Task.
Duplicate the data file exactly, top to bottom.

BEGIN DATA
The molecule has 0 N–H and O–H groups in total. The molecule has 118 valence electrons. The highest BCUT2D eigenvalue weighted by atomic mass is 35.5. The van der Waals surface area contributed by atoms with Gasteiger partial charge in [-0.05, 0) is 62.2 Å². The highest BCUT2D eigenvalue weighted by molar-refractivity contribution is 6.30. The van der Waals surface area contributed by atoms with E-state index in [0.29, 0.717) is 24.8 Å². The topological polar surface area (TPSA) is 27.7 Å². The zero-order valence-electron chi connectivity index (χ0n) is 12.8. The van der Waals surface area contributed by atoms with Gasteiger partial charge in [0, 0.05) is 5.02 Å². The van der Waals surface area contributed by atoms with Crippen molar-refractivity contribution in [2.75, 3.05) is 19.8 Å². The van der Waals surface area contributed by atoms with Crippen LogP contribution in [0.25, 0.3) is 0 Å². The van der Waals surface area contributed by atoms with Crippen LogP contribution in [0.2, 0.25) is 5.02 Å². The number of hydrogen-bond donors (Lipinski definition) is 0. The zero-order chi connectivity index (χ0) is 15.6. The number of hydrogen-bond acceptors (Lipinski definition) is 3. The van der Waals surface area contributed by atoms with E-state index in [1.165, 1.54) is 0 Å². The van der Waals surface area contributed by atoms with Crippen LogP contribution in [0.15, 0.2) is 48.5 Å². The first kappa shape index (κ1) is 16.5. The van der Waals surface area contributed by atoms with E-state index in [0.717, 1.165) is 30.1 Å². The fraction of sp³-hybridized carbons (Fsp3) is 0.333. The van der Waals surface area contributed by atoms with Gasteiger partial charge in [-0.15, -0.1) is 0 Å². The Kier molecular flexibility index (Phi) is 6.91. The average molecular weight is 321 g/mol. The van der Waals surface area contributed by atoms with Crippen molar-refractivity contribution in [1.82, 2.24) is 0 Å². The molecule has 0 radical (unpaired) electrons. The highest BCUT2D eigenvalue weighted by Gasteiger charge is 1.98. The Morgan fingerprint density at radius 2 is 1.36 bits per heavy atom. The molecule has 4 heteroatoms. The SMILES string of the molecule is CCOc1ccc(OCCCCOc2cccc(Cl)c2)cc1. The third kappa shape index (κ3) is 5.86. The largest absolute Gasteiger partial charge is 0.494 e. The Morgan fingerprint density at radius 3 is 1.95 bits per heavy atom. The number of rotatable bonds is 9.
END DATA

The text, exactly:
The molecule has 0 N–H and O–H groups in total. The molecule has 118 valence electrons. The highest BCUT2D eigenvalue weighted by atomic mass is 35.5. The van der Waals surface area contributed by atoms with Gasteiger partial charge in [-0.05, 0) is 62.2 Å². The highest BCUT2D eigenvalue weighted by molar-refractivity contribution is 6.30. The van der Waals surface area contributed by atoms with E-state index in [0.29, 0.717) is 24.8 Å². The topological polar surface area (TPSA) is 27.7 Å². The zero-order valence-electron chi connectivity index (χ0n) is 12.8. The van der Waals surface area contributed by atoms with Gasteiger partial charge in [0, 0.05) is 5.02 Å². The van der Waals surface area contributed by atoms with Crippen molar-refractivity contribution in [2.75, 3.05) is 19.8 Å². The van der Waals surface area contributed by atoms with Crippen LogP contribution in [0.25, 0.3) is 0 Å². The van der Waals surface area contributed by atoms with Crippen LogP contribution in [0.2, 0.25) is 5.02 Å². The number of hydrogen-bond donors (Lipinski definition) is 0. The zero-order chi connectivity index (χ0) is 15.6. The number of hydrogen-bond acceptors (Lipinski definition) is 3. The van der Waals surface area contributed by atoms with E-state index in [1.165, 1.54) is 0 Å². The van der Waals surface area contributed by atoms with Crippen LogP contribution in [0.15, 0.2) is 48.5 Å². The first kappa shape index (κ1) is 16.5. The van der Waals surface area contributed by atoms with E-state index in [0.717, 1.165) is 30.1 Å². The fraction of sp³-hybridized carbons (Fsp3) is 0.333. The van der Waals surface area contributed by atoms with Gasteiger partial charge in [-0.15, -0.1) is 0 Å². The Kier molecular flexibility index (Phi) is 6.91. The average molecular weight is 321 g/mol. The van der Waals surface area contributed by atoms with Crippen molar-refractivity contribution in [1.82, 2.24) is 0 Å². The molecule has 0 radical (unpaired) electrons. The highest BCUT2D eigenvalue weighted by Gasteiger charge is 1.98. The Morgan fingerprint density at radius 2 is 1.36 bits per heavy atom. The molecule has 4 heteroatoms. The SMILES string of the molecule is CCOc1ccc(OCCCCOc2cccc(Cl)c2)cc1. The third kappa shape index (κ3) is 5.86. The largest absolute Gasteiger partial charge is 0.494 e. The Morgan fingerprint density at radius 3 is 1.95 bits per heavy atom. The number of rotatable bonds is 9.